Probably, most of us don’t need to learn how to make rum, but we’re nearing the Rum Show and, well, you never know when this sort of knowledge might come in handy.
There are really only six questions you need answered about how rum is made so don’t worry, you can become a rum expert by the time you’ve finished your commute home. Here we go:
What can my rum be made from?
Your rum can be made from fermented sugarcane juice, cane syrup, or sugarcane molasses. Sugarcane juice comes from crushed sugar cane. It gives rum a fresh, grassy, vegetal character. Cane syrup is made by boiling sugar cane. It is rich and dark, high in sugar content and full of concentrated flavour. Molasses is a by-product of the sugar refining process. Molasses rum is heavy and full flavoured.
Where can I make rum?
You can make your rum anywhere in the world and indeed it is made all over the world. Traditionally rum distilleries are found either near to the source of the raw materials (sugar cane growing regions) or the supply of the raw materials (major port towns) so bear this in mind.
While rum can be made anywhere, local traditions and regulations in each rum producing region differ substantially and there are protected geographical designations too.
How should I ferment my ferment?
Whether it be sugar cane juice, cane syrup, or molasses, first ferment it to a wash of around 4% to 9% ABV. Some distilleries rely on naturally occurring wild yeasts while others have developed their own strains of yeast. You can also buy in your yeast.
The choice of yeast mainly depends on traditions and the conditions at the distillery, but yeast is often discussed enthusiastically because it’s an important stage of the process. It is astonishing how much the type of yeast and the length of fermentation affects the flavour of the final rum.
For example in a typical Jamaican rum, a long fermentation with muck and dunder increases the esters and the acidity in the wash and that gives the final rum a more powerful flavour.
Dunder is the name given to the liquid left in the still after a batch of rum has been distilled. Dunder is rich in nutrients so can be used as fertiliser or fed to cattle for instance, but some distilleries, typically in Jamaica, keep it and develop it in a ‘dunder pit’ ready to add to the next wash for added acidity and flavour.
Muck on the other hand is the mucky, stinky soup of rotting fruit and veg fermenting in the muck pit. Muck can be added to molasses to increase the acidity and esters of the wash.
How will I distil my distillate?
Your rum can be distilled in a dizzying variety of ways. You have a choice between distilling in copper pot stills, retort pot stills, wooden vat stills, hybrid stills, copper column stills, wooden Coffey stills or multi column stills…in practice the ‘choice’ depends on local traditions as much as the type of rum being produced.
How should I age my rum?
Now, in most regions rum can be bottled unaged but some countries have a minimum age of anywhere between a few months to two years in wooden casks. The thing about aging this spirit is that the climate and conditions where it is aged are as important as the type of cask used.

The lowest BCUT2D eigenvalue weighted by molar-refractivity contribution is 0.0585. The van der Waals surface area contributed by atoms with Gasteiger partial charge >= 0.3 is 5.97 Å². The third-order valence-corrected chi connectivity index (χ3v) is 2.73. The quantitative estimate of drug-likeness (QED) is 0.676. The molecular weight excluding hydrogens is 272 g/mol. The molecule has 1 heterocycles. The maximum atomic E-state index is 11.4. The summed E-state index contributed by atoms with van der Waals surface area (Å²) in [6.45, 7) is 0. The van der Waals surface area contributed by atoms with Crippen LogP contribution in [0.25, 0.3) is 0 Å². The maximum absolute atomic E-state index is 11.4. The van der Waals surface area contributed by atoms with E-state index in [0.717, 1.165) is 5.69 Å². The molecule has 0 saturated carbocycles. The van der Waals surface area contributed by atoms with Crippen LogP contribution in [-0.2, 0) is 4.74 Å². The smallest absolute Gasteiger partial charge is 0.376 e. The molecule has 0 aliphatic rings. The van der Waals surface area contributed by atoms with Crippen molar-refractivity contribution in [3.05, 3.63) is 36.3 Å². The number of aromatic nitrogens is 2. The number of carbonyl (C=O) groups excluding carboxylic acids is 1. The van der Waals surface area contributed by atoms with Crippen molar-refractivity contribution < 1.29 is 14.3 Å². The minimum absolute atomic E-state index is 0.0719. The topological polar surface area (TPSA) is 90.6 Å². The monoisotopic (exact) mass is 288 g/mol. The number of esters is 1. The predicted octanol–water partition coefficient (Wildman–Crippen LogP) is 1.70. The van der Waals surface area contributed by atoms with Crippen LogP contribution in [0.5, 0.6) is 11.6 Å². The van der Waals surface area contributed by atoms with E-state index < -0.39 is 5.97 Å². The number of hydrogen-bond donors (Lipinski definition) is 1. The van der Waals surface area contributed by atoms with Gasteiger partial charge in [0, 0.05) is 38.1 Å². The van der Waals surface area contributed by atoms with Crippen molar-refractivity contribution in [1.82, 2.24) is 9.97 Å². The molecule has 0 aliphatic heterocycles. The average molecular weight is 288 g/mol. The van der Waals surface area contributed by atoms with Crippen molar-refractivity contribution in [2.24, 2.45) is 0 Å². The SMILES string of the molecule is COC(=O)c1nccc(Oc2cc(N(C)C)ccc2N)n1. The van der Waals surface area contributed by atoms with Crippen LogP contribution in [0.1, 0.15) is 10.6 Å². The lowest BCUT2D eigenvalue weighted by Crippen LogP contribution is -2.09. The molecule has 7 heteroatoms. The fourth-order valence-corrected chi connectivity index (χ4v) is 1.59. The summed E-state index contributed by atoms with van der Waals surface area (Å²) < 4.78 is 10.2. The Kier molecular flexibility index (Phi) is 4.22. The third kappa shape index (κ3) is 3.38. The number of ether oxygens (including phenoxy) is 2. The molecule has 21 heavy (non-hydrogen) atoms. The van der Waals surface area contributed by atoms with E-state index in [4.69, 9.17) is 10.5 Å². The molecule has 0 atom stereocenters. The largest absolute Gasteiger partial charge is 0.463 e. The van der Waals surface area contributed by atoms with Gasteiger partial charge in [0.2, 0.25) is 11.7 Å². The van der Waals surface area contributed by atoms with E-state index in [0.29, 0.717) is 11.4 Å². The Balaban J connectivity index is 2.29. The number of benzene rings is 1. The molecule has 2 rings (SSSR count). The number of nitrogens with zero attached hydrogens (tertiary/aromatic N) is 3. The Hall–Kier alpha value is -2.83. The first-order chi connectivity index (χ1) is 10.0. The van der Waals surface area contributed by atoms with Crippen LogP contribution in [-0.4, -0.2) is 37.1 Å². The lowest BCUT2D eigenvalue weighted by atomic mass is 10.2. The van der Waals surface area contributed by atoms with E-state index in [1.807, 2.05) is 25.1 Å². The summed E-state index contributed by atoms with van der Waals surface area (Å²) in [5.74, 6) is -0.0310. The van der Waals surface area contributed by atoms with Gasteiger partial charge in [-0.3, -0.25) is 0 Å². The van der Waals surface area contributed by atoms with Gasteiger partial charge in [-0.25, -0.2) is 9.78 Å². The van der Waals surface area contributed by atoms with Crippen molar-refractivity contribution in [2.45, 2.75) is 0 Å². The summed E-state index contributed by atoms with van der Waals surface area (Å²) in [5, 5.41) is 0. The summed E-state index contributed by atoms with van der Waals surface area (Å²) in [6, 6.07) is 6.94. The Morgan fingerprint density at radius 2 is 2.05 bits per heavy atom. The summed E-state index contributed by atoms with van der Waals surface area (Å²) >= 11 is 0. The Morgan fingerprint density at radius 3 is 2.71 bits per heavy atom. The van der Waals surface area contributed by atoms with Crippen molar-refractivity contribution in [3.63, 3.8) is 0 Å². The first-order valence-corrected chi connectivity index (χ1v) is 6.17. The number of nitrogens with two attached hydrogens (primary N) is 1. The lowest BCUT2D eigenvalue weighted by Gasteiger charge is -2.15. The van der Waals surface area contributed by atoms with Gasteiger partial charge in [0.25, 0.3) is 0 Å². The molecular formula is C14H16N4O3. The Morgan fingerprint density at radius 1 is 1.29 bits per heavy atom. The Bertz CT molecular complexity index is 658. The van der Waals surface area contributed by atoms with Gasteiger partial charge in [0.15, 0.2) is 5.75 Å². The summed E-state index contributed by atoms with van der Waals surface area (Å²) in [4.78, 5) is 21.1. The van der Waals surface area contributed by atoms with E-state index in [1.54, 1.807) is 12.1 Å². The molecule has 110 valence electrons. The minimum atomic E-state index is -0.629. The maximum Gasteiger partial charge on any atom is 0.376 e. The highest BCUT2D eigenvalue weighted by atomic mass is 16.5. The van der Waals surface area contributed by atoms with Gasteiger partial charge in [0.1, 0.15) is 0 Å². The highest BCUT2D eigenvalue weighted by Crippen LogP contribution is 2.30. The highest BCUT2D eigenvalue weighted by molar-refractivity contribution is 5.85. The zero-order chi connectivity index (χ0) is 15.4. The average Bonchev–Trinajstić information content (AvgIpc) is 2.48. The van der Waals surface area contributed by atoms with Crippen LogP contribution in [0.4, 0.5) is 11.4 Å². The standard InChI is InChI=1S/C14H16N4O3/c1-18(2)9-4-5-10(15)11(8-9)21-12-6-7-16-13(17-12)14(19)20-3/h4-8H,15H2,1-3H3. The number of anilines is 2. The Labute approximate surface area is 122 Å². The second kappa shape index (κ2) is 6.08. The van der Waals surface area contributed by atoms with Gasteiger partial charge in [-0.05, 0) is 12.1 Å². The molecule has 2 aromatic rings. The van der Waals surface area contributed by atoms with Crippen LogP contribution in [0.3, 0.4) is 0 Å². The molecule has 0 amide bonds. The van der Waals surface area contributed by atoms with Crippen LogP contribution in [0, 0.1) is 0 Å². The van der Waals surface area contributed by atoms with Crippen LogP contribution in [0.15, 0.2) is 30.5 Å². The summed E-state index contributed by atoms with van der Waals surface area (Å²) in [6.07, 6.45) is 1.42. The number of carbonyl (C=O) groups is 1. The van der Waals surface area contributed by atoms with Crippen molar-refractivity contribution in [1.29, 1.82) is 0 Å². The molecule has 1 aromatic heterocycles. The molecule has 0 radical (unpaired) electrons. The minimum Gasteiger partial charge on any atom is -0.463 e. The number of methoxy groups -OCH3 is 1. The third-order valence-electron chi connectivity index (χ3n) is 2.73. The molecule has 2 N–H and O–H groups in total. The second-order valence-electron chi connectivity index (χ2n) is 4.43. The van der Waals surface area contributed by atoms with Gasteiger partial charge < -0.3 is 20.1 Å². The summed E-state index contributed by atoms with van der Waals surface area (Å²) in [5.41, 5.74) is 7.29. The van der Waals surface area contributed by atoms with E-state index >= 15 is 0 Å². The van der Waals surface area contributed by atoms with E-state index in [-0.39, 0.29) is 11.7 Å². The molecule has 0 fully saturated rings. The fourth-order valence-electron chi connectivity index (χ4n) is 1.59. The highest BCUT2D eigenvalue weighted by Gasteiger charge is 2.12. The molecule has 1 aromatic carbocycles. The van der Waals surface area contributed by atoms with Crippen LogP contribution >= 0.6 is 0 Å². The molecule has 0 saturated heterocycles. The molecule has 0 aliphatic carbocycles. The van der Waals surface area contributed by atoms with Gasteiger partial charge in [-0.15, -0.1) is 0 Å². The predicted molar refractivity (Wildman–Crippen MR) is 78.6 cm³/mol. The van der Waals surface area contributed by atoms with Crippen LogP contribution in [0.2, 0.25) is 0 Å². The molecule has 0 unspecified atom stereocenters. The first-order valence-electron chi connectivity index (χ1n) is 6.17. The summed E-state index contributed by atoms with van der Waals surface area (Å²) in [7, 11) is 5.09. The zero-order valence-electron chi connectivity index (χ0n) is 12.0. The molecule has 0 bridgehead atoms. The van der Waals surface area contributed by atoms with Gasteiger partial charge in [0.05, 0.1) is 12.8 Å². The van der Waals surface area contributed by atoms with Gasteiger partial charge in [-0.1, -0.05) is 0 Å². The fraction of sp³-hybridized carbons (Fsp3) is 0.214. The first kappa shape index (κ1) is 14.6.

Label your rum as tropically aged if it has been aged locally in the tropical climate where it was made. This accelerates the effects of maturation compared to, for instance, European aged rum.
Put an age statement on your single cask rums as you would on an aged whisky, but age statements on blended rums might refer to the average age of the rum in the bottle, not the youngest.
So, what are the different types of rum I can make?
Well here’s the thing. No one quite agrees on a definitive way to broadly categorise rum and almost every region seems to have its own definition of what even constitutes ‘rum’.
So if you choose to, you can distinguish your rum style by fitting it into one of the languages. So French Rum or rhum agricole from French islands such as Martinique, Guadeloupe and Haiti is made from sugar cane juice and has a fruity profile. English Rum from the former British colonies such as Jamaica, Trinidad and Guyana is often a rich and heavy pot-distilled molasses rum, sometimes blended in the UK. Spanish Rum is produced in Latin America countries such as Venezuela, Cuba, Puerto Rico and Guatemala. It’s often light, fruity and floral from column distillation and cask aging. Brazilian Cachaça Rum is great mixed with crushed lime and sugar to make a Caipirinha.
The other popular way to categorise your rum is by its colour: Dark, Gold, Light, White… but that seems crazy: if colouring is allowed and not all ‘white’ rum is unaged and not all dark rum is aged then that might be a little misleading.
You could define your rum by its unique strength but be careful, there is not much international agreement there, for instance rum needs to be at least 40% ABV for the US market but only at least 37.5% ABV for Europe.
Or, you could use The Whisky Exchange’s technical classification which breaks rum down into six categories according to how they were made. So you can call it a Single Distillery Rum if it’s either pot still, column still or a blend of both from the same distillery… or distilled on multi-column stills. Whereas if you make a multi-distillery rum you might call it a modern blend or a traditional blend.
However, none of this tells your consumers much about the rum itself, for instance will you mention on the label whether your rum has added sugar, or colouring?
You might notice that here at Whisky.Auction we’ve chosen not to try to sub-classify rums at all because each individual rum stands on its own reputation. We just give as much detail of each individual bottling on each listing.
Now you know everything you need to know to make your own rum. Once you’ve produced your rum drop us a sample. We can’t wait to taste it!